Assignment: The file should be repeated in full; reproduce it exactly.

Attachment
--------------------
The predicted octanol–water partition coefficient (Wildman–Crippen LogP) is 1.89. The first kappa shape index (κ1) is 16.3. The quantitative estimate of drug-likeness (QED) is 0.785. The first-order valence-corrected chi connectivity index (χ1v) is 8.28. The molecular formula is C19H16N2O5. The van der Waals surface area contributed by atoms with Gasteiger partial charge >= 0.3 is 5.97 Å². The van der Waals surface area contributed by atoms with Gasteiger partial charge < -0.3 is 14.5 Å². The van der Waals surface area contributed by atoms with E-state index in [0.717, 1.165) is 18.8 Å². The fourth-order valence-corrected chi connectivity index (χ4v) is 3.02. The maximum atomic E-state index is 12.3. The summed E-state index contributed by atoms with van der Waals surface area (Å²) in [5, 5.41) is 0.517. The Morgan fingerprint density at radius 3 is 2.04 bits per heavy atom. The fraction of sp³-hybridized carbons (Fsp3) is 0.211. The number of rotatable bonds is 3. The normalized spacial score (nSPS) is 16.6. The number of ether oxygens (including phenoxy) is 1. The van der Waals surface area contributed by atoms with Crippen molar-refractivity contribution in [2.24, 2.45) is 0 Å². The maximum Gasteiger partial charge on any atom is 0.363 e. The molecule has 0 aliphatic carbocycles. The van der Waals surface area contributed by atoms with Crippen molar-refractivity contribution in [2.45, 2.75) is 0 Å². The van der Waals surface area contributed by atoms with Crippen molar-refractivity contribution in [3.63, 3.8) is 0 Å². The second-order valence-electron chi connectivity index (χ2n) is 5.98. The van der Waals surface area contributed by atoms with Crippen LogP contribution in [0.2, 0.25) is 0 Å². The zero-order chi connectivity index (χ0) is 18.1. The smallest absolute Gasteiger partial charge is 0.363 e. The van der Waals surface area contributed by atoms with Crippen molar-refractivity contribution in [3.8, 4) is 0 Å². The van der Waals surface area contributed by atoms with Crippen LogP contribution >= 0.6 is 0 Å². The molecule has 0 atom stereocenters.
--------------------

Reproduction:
The predicted octanol–water partition coefficient (Wildman–Crippen LogP) is 1.89. The first kappa shape index (κ1) is 16.3. The quantitative estimate of drug-likeness (QED) is 0.785. The first-order valence-corrected chi connectivity index (χ1v) is 8.28. The molecular formula is C19H16N2O5. The van der Waals surface area contributed by atoms with Gasteiger partial charge >= 0.3 is 5.97 Å². The van der Waals surface area contributed by atoms with Gasteiger partial charge < -0.3 is 14.5 Å². The van der Waals surface area contributed by atoms with E-state index in [0.717, 1.165) is 18.8 Å². The fourth-order valence-corrected chi connectivity index (χ4v) is 3.02. The maximum atomic E-state index is 12.3. The summed E-state index contributed by atoms with van der Waals surface area (Å²) in [5, 5.41) is 0.517. The Morgan fingerprint density at radius 3 is 2.04 bits per heavy atom. The fraction of sp³-hybridized carbons (Fsp3) is 0.211. The number of rotatable bonds is 3. The normalized spacial score (nSPS) is 16.6. The number of ether oxygens (including phenoxy) is 1. The van der Waals surface area contributed by atoms with Crippen molar-refractivity contribution in [2.24, 2.45) is 0 Å². The maximum Gasteiger partial charge on any atom is 0.363 e. The molecule has 0 aliphatic carbocycles. The van der Waals surface area contributed by atoms with Crippen molar-refractivity contribution in [2.45, 2.75) is 0 Å². The van der Waals surface area contributed by atoms with Crippen molar-refractivity contribution in [3.63, 3.8) is 0 Å². The second-order valence-electron chi connectivity index (χ2n) is 5.98. The van der Waals surface area contributed by atoms with Crippen LogP contribution in [0.2, 0.25) is 0 Å². The zero-order chi connectivity index (χ0) is 18.1. The smallest absolute Gasteiger partial charge is 0.363 e. The van der Waals surface area contributed by atoms with Crippen molar-refractivity contribution in [3.8, 4) is 0 Å². The van der Waals surface area contributed by atoms with Crippen LogP contribution >= 0.6 is 0 Å². The molecule has 0 atom stereocenters.